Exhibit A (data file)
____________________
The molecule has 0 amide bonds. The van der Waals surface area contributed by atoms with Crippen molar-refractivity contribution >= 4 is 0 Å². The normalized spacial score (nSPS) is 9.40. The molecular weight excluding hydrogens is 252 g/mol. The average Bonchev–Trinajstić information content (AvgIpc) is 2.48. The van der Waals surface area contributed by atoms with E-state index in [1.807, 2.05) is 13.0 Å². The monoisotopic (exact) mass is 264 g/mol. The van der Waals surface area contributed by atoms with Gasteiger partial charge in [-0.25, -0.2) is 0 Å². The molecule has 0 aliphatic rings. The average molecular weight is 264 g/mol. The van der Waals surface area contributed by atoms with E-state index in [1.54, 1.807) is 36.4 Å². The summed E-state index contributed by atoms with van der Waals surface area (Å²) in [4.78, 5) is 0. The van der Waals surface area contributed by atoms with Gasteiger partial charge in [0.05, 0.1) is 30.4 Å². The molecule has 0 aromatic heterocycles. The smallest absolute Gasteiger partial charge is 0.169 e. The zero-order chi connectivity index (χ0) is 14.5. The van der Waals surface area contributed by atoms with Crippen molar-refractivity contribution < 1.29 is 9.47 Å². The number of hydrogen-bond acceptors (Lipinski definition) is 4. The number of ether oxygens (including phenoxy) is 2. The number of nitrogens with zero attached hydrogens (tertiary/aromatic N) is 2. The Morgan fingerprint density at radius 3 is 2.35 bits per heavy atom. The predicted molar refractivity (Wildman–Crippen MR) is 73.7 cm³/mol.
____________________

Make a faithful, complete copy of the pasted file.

The molecule has 0 amide bonds. The van der Waals surface area contributed by atoms with Crippen molar-refractivity contribution >= 4 is 0 Å². The normalized spacial score (nSPS) is 9.40. The molecular weight excluding hydrogens is 252 g/mol. The average Bonchev–Trinajstić information content (AvgIpc) is 2.48. The van der Waals surface area contributed by atoms with E-state index in [1.807, 2.05) is 13.0 Å². The monoisotopic (exact) mass is 264 g/mol. The van der Waals surface area contributed by atoms with Gasteiger partial charge in [-0.25, -0.2) is 0 Å². The molecule has 0 aliphatic rings. The average molecular weight is 264 g/mol. The van der Waals surface area contributed by atoms with E-state index in [1.54, 1.807) is 36.4 Å². The summed E-state index contributed by atoms with van der Waals surface area (Å²) in [4.78, 5) is 0. The van der Waals surface area contributed by atoms with Gasteiger partial charge in [0.05, 0.1) is 30.4 Å². The molecule has 0 aromatic heterocycles. The smallest absolute Gasteiger partial charge is 0.169 e. The zero-order chi connectivity index (χ0) is 14.5. The van der Waals surface area contributed by atoms with Crippen molar-refractivity contribution < 1.29 is 9.47 Å². The number of hydrogen-bond acceptors (Lipinski definition) is 4. The number of ether oxygens (including phenoxy) is 2. The number of nitrogens with zero attached hydrogens (tertiary/aromatic N) is 2. The Morgan fingerprint density at radius 3 is 2.35 bits per heavy atom. The predicted molar refractivity (Wildman–Crippen MR) is 73.7 cm³/mol.